When you limit yourself to only being good at Jiu Jitsu. Then, what are you left with when you’re not good at Jiu Jitsu either due to circumstance or injury?

I’ve known so many great Jiu Jitsu instructors and competitors over the years that simply got by because they were good at Jiu Jitsu and surrounded themselves with people that looked up to them and only told them what they wanted to hear because they were a black belt world champions.

But there’s no balance in that.

Develop yourself outside Jiu Jitsu

because it’s so important to develop yourself outside of Jiu Jitsu, outside of your career, or your family. Because you need to be more than that, because you are more than that.

Develop other interest, have some skills that you can hone that doesn’t involve Jiu Jitsu or that utilizes your Jiu Jitsu in an entrepreneurial way. Jiu Jitsu is a great martial art. But it’s also a great tool that you can use to better and improve yourself.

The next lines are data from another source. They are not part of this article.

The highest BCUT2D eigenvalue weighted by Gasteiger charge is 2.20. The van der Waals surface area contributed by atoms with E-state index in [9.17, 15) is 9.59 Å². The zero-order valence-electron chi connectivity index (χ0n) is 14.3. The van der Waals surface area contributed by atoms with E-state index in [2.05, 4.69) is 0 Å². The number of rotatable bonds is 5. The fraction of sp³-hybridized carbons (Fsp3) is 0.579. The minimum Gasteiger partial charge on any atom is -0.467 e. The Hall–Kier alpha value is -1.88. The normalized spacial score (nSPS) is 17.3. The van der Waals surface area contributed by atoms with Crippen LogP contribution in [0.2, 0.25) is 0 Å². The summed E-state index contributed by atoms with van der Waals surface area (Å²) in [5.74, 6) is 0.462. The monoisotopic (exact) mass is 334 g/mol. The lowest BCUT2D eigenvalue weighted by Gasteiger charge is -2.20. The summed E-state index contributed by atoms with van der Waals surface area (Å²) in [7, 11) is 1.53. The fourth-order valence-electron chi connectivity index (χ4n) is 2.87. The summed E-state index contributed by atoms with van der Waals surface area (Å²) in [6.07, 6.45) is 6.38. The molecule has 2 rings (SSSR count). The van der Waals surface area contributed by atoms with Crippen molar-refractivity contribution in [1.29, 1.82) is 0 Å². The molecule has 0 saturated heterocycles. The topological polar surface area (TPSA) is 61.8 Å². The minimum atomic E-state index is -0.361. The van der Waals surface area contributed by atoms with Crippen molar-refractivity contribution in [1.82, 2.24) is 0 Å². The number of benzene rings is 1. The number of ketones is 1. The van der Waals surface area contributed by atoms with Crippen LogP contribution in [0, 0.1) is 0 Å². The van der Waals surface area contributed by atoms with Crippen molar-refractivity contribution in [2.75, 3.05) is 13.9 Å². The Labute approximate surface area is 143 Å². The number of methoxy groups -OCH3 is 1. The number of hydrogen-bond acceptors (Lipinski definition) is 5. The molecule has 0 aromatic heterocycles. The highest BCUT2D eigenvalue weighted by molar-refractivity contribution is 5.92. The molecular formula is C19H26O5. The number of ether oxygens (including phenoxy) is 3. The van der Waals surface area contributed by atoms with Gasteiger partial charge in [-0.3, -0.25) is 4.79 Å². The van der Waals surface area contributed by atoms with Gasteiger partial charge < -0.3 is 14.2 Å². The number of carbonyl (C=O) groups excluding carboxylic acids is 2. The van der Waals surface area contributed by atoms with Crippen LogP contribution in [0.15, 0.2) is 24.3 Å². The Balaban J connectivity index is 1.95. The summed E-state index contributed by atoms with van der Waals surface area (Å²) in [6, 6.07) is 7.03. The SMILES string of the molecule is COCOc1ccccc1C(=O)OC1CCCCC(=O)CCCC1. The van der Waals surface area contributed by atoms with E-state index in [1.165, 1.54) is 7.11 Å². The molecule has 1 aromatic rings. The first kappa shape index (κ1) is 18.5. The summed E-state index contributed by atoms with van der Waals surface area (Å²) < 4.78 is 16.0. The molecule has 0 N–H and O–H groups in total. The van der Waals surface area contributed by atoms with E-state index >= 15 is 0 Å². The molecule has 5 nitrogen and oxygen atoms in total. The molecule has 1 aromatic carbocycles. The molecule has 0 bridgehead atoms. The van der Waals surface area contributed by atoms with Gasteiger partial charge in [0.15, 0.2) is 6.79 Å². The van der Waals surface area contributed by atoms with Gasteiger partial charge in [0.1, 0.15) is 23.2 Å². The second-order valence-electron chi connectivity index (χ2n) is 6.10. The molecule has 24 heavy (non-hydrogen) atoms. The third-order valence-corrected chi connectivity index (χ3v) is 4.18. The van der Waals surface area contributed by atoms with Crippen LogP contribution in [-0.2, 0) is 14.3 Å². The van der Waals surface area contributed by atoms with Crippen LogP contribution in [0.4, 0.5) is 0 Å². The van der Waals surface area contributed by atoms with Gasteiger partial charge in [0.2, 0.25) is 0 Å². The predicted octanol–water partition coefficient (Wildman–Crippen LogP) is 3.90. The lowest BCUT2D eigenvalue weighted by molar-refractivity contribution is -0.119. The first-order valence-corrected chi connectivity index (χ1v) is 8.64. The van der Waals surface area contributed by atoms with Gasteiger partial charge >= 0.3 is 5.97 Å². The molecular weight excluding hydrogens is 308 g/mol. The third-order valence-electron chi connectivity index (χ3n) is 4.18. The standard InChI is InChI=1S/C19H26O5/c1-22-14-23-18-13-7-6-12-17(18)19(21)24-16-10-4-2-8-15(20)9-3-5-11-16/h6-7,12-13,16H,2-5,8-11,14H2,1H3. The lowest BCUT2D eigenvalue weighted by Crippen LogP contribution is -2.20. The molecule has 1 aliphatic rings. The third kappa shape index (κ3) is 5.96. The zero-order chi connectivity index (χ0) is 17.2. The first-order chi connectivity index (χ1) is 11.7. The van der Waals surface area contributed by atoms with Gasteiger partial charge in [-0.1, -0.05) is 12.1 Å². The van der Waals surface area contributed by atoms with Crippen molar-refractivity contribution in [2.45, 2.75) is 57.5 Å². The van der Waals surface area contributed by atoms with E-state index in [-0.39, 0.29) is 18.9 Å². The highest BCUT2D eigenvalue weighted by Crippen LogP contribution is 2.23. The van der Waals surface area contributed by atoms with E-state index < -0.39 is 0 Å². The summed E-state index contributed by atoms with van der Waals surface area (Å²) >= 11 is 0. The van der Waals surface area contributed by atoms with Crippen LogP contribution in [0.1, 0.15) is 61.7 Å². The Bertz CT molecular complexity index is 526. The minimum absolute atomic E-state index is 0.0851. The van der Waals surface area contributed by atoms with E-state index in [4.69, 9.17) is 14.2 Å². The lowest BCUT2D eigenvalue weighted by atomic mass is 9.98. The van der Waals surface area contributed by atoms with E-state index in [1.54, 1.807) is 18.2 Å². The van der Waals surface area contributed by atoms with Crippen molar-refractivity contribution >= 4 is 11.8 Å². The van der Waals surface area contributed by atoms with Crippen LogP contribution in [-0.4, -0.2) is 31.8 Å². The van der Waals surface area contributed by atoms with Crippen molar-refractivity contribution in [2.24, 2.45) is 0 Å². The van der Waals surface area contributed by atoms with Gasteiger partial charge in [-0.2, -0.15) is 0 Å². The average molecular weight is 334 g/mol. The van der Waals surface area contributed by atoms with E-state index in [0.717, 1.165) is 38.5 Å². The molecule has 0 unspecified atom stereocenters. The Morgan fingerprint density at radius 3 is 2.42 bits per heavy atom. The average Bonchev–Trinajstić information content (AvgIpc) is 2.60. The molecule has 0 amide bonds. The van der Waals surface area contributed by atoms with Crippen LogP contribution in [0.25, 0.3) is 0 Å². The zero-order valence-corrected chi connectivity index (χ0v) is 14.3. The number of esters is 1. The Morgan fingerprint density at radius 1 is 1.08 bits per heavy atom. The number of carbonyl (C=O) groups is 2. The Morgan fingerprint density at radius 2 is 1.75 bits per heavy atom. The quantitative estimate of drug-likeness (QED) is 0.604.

For me going to college, traveling, and working in business helped give me a sense of purpose that didn’t revolve around me being good at Jiu Jitsu. There will come a time when we will no longer be able to compete at the highest levels or when other obligations will side track us. That’s when you will be happy that you have other skill sets.

Let go

Learn to let go of your losses. There’s so many things that can cause you to not perform to your best such as:

  • Not feeling well
  • Bad weight cut
  • Opponent had a better day
  • Bad refereeing
  • Wrong gi

There will always be factors that get in your way and sometimes it does temporarily block your progress. At that point it’s up to you to learn from your losses and try to fix whatever might have caused you to not perform at your best.

Even after all of that, sometimes you still won’t be where you want to be and that’s okay. It’s okay to not win every match, it’s okay to be nervous, it’s okay to be the underdog. As long as you’re able to get back on your feet and try again with even more focus and effort, I know you will be alright.

Surviving in Jiu Jitsu